Population size (and composition).

The IUCN Standards and Petitions Subcommittee [1] defines a taxon’s population size as “the number of mature individuals.” However, we distinguish (by sex) other age classes in our demographic assessments because information on the composition of a population can provide insights into its potential for growth versus decline (see [2] for evidence from the RPPN-FMA population of muriquis).

The IUCN Red List criteria consider the smallest populations (<50 mature individuals) and populations that are declining in size to be at the greatest risks of extinction. Therefore, we prioritize the largest known populations (≥ 100 individuals, ≥50 mature individuals), which should have the greatest potential for persistence (assuming all other conditions across populations are equal) for systematic demographic monitoring of trends in population size (e.g., increasing or decreasing) or in composition (e.g., shift in sex ratios or in proportion of immature versus mature individuals).

Genetic uniqueness.

Only limited data on population genetics are available for either species of muriqui. Nonetheless, comparative analyses permit us to identify some initial priority populations based on the uniqueness and diversity of haplotypes across a subset of populations of each species. Analyses of the mitochondrial DNA control region from 152 northern muriqui individuals from eight populations revealed that the total number of haplotypes (3–8, of 23 haplotypes), the number of unique haplotypes (3–5), and haplotype diversity (0.626–0.846) were highest in the populations occupying the largest forests. However, 42% of the individuals sampled were from one population (RPPN Feliciano Miguel Abdala), which could influence these results [8].

Preliminary genetic analyses of 60 southern muriqui individuals from 10 populations found 39 haplotypes in 612bp of the mtDNA Control Region, with haplotype diversity of 0.976 and 13 out of 14 nuclear microsatellite loci polymorphic in 55 individuals, an average of 6.86 alleles (range = 3–12 alleles) and observed heterozygosity ranging from 0.074 to 0.778 [9]. These results indicate a high diversity with no clear evidence of geographical structuring and one population (PE Carlos Botelho) as possessing most of this diversity, with no concrete evidence of a recent genetic bottleneck for this population inhabiting the largest forest for this species [9]. Thus, in contrast to the very patchy distribution of genetic diversity of the northern muriqui, there is still at least one population of the southern muriqui in which most of this species’ genetic diversity is represented. However, almost 60% of the sampled individuals were obtained from this population, which could bias the results.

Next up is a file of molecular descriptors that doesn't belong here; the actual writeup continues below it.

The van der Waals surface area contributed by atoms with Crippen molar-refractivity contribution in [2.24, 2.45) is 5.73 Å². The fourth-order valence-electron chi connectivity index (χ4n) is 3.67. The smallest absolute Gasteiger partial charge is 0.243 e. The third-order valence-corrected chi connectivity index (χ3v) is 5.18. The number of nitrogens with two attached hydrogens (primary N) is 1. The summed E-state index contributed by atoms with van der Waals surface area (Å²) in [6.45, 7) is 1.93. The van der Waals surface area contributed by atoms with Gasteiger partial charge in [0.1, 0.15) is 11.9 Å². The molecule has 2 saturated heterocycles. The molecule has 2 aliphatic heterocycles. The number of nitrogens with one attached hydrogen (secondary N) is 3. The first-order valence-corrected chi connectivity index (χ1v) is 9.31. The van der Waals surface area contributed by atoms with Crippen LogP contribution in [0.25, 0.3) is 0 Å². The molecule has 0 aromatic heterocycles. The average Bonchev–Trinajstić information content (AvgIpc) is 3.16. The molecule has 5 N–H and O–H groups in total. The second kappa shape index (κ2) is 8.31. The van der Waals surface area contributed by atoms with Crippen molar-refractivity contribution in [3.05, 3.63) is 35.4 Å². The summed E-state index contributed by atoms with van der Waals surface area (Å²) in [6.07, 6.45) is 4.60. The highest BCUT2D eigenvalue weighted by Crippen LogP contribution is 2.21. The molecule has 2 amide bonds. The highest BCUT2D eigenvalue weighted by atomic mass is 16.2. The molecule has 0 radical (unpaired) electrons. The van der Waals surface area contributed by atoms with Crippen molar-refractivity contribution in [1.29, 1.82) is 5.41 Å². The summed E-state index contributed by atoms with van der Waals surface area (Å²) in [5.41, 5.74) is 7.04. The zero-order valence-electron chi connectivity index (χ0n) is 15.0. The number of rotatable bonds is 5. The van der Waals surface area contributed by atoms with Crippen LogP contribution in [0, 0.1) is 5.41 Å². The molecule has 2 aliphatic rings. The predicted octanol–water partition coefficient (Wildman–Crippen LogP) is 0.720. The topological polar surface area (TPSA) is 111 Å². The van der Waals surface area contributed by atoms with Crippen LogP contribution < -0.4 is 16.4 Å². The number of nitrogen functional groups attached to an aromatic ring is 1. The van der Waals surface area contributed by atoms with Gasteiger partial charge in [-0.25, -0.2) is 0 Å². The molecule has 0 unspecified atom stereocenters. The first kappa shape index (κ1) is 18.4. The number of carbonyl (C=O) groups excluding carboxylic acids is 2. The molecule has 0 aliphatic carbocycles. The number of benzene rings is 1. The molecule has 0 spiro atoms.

Further genetic studies are clearly needed to better understand both the historical and current genetic relationships among extant populations of each species, and to resolve the relationships between the two species, including specifically whether both species occur in the state of Rio de Janeiro [6,10,11]. We anticipate that any populations of northern and southern muriquis identified as having occurred sympatrically in the past (with the potential for hybridization) would also fall within our criteria for monitoring priority. Reasons such as these resulted in our scoring the genetic uniqueness of a population for which no genetic data are yet available as “expected” for both species.

Geographic importance.